Fascinate-U Children's Museum touts pint-sized, play-based educational programs and exhibits that encourage imagination and hands-on learning for children of all ages. Kids can touch and explore the engaging exhibits and partake in imaginative scenarios, all within the museums' miniaturized town setting. Oversee children role-playing real-life situations, such as working at the local fire station, playing the lead role in a tiny version of Titus Andronicus at the theater, or selecting nutritious foodstuffs at the kid-size town grocer. Birthday parties allow unlimited access to the museum floor for up to 20 kids, allowing them to get something other than a cake stomachache out of a party ($70 for members). Peruse the gift shop to continue the cranium cultivating at home, and enjoy a members-only 10% discount.
Lisa's expert framers have been showcasing all manner of memorabilia in creative custom cages for nearly 30 years, and they have the experience to face any framing challenge with a variety of artistic outlines and long-lasting techniques. Immortalize important decisions by framing your humanities degree or showcase your sentimental mementos—such as actual hard copies of your sentiments—in a shadowbox frame. Because every matte-worthy Matisse or frameable Fig Newton is put under glass on-site, you can relax with the knowledge that your keepsakes are kept safe under the watchful gaze of the framers.
It's natural for kids to engage in creative play, becoming architects, veterinarians, swashbuckling pirates, or tenured professors inside their own imaginations. The Children's Museum of South Carolina just helps them learn while they do it. Perhaps that's why the museum?like the scores of children who visit it?has continued to grow since first opening in 1994. In two decades, the museum as expanded from a small shopping-mall space to a 7,500-square-foot facility packed with 21 interactive exhibits.
In the Sea Turtles Dig the Dark exhibit, kids crawl through a sandy tunnel to see a nest of loggerhead turtle eggs and learn about endangered-species conservation. Meanwhile, the Hurricane Simulator recreates a massive storm's 78-mile-per-hour winds, and the USS Kids-A-Float exhibit explores the parts of a boat and how South Carolina's pirates might have weighed their treasure. The museum also hosts events that range from storytelling to weekly hands-on workshops. Though most of this learning happens on-site, CMSC representatives travel to local schools to lead five-week science camps.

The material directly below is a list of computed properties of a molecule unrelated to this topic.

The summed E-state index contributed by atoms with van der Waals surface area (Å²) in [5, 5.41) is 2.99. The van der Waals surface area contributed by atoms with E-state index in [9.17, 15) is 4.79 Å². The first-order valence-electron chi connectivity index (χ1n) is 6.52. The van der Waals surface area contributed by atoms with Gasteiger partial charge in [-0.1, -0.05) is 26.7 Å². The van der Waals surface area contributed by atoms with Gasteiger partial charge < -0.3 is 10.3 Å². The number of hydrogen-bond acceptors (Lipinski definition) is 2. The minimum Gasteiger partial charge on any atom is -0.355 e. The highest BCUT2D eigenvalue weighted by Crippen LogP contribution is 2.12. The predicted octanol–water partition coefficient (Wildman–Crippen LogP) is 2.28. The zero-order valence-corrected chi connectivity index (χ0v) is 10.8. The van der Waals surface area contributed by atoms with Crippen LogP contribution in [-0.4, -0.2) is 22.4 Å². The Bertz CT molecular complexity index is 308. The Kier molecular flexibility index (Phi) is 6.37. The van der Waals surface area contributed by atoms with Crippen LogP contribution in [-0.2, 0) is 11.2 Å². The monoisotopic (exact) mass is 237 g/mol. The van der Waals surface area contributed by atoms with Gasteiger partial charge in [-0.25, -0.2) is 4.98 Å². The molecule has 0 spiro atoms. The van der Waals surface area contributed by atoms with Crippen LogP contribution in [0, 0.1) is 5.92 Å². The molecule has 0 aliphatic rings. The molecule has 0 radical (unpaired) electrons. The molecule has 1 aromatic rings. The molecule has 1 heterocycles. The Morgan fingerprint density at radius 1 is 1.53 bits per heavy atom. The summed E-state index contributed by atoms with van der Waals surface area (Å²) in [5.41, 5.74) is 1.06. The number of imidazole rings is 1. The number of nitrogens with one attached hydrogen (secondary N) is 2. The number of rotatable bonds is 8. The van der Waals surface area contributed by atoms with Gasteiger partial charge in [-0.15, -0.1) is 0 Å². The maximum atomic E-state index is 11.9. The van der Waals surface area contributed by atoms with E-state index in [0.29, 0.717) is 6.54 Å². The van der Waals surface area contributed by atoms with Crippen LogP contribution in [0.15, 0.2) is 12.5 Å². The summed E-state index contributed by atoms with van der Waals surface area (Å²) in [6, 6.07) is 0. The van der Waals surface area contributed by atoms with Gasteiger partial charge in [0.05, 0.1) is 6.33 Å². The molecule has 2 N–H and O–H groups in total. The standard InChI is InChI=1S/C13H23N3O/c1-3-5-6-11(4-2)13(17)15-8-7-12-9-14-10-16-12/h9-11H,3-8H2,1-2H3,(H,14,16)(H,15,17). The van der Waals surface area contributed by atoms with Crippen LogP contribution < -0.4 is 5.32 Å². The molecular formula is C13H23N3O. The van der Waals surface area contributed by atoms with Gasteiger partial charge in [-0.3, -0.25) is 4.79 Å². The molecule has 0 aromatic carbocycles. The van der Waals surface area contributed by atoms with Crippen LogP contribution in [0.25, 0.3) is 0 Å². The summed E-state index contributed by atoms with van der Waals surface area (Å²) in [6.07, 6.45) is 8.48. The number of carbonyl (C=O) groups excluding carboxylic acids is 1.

Part of the North Carolina Railway Museum, the New Hope Valley Railway shepherds passengers through pine forest aboard vintage diesel and steam-engine trains. Covered cars protect riders from the elements, while a historic open-air caboose allows them to recline in locomotive fashion as they enjoy the shade of the woods, the breeze of the wind, and the harmonious serenade of local wildlife choirs. Trains depart from and return to Bonsal Depot, where a gift shop awaits filled with keepsake merchandise and a display track showcases vintage railroad equipment.
Free to the public, the North Carolina Railway Museum houses historic railway artifacts including vintage trains from builders such as Vulcan Iron Works and General Electric. On select Saturdays and Sundays, the Railway lets passengers take control of diesel-electric or steam-engine trains to experience firsthand life as a conductor.
Ava Gardner was studying to be a secretary at the Atlantic Christian College when 12-year-old Thomas Banks met her while playing at the school's campus in 1940. A year later, the young boy learned his friend had signed a movie contract with MGM to become a movie star. From then on, he collected newspaper clippings and memorabilia tracing her film career, from her breakout role in 1946's The Killers to her lauded work in 1953's Mogambo with Clark Gable. Tom and Ava remained friends over the years, and, at her request, he unveiled his collection—more than 50 years in the making—in 1979 in Smithfield, her birthplace and eventual resting place.
Tom amassed more than 20,000 artifacts from Ava's career and private life, which now, among other pieces, fill the 6,400-square-foot Ava Gardner Museum. Among movie posters and awards stand the silk satin cape that Ava wore in publicity shots for The Barefoot Contessa and the black dress she donned in The Great Sinner. Her personal items include china, jewelry, 40 portraits of her by Bert Pfeiffer, and the engraved watch she gave to her third husband, Frank Sinatra. In addition to its permanent collection, the museum celebrates the starlet with its annual Ava Gardner Festival, which includes screenings of her classic films and heritage tours.